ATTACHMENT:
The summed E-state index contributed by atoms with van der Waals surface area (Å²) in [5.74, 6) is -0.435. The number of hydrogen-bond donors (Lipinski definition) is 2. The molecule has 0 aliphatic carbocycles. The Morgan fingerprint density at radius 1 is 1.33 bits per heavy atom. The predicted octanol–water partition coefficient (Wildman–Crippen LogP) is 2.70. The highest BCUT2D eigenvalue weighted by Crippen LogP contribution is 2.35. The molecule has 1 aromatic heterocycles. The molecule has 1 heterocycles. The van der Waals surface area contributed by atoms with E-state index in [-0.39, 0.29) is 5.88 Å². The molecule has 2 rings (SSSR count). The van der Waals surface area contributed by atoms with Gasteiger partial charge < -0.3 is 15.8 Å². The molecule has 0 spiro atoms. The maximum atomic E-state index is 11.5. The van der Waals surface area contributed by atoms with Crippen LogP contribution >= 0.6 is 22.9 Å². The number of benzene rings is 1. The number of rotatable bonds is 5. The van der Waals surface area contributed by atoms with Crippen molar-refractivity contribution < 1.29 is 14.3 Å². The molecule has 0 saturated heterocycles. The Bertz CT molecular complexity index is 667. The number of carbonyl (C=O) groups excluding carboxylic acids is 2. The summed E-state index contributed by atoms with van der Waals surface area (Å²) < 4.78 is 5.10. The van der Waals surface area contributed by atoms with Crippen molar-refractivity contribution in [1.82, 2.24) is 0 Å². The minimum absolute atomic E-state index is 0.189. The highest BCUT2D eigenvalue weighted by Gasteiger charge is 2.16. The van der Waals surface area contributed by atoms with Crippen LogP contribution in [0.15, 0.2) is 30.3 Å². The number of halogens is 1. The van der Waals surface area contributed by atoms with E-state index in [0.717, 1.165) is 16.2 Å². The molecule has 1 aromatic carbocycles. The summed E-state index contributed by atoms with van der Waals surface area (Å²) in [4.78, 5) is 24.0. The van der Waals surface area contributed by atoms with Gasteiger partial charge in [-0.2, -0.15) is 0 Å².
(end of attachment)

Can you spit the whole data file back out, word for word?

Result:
The summed E-state index contributed by atoms with van der Waals surface area (Å²) in [5.74, 6) is -0.435. The number of hydrogen-bond donors (Lipinski definition) is 2. The molecule has 0 aliphatic carbocycles. The Morgan fingerprint density at radius 1 is 1.33 bits per heavy atom. The predicted octanol–water partition coefficient (Wildman–Crippen LogP) is 2.70. The highest BCUT2D eigenvalue weighted by Crippen LogP contribution is 2.35. The molecule has 1 aromatic heterocycles. The molecule has 1 heterocycles. The van der Waals surface area contributed by atoms with E-state index in [-0.39, 0.29) is 5.88 Å². The molecule has 2 rings (SSSR count). The van der Waals surface area contributed by atoms with Gasteiger partial charge < -0.3 is 15.8 Å². The molecule has 0 spiro atoms. The maximum atomic E-state index is 11.5. The van der Waals surface area contributed by atoms with Crippen LogP contribution >= 0.6 is 22.9 Å². The number of benzene rings is 1. The number of rotatable bonds is 5. The van der Waals surface area contributed by atoms with Crippen molar-refractivity contribution < 1.29 is 14.3 Å². The molecule has 0 saturated heterocycles. The Bertz CT molecular complexity index is 667. The number of carbonyl (C=O) groups excluding carboxylic acids is 2. The summed E-state index contributed by atoms with van der Waals surface area (Å²) < 4.78 is 5.10. The van der Waals surface area contributed by atoms with Crippen molar-refractivity contribution in [1.82, 2.24) is 0 Å². The minimum absolute atomic E-state index is 0.189. The highest BCUT2D eigenvalue weighted by Gasteiger charge is 2.16. The van der Waals surface area contributed by atoms with Crippen LogP contribution in [0.15, 0.2) is 30.3 Å². The number of halogens is 1. The van der Waals surface area contributed by atoms with E-state index in [0.717, 1.165) is 16.2 Å². The molecule has 1 aromatic carbocycles. The summed E-state index contributed by atoms with van der Waals surface area (Å²) in [4.78, 5) is 24.0. The van der Waals surface area contributed by atoms with Gasteiger partial charge in [-0.2, -0.15) is 0 Å².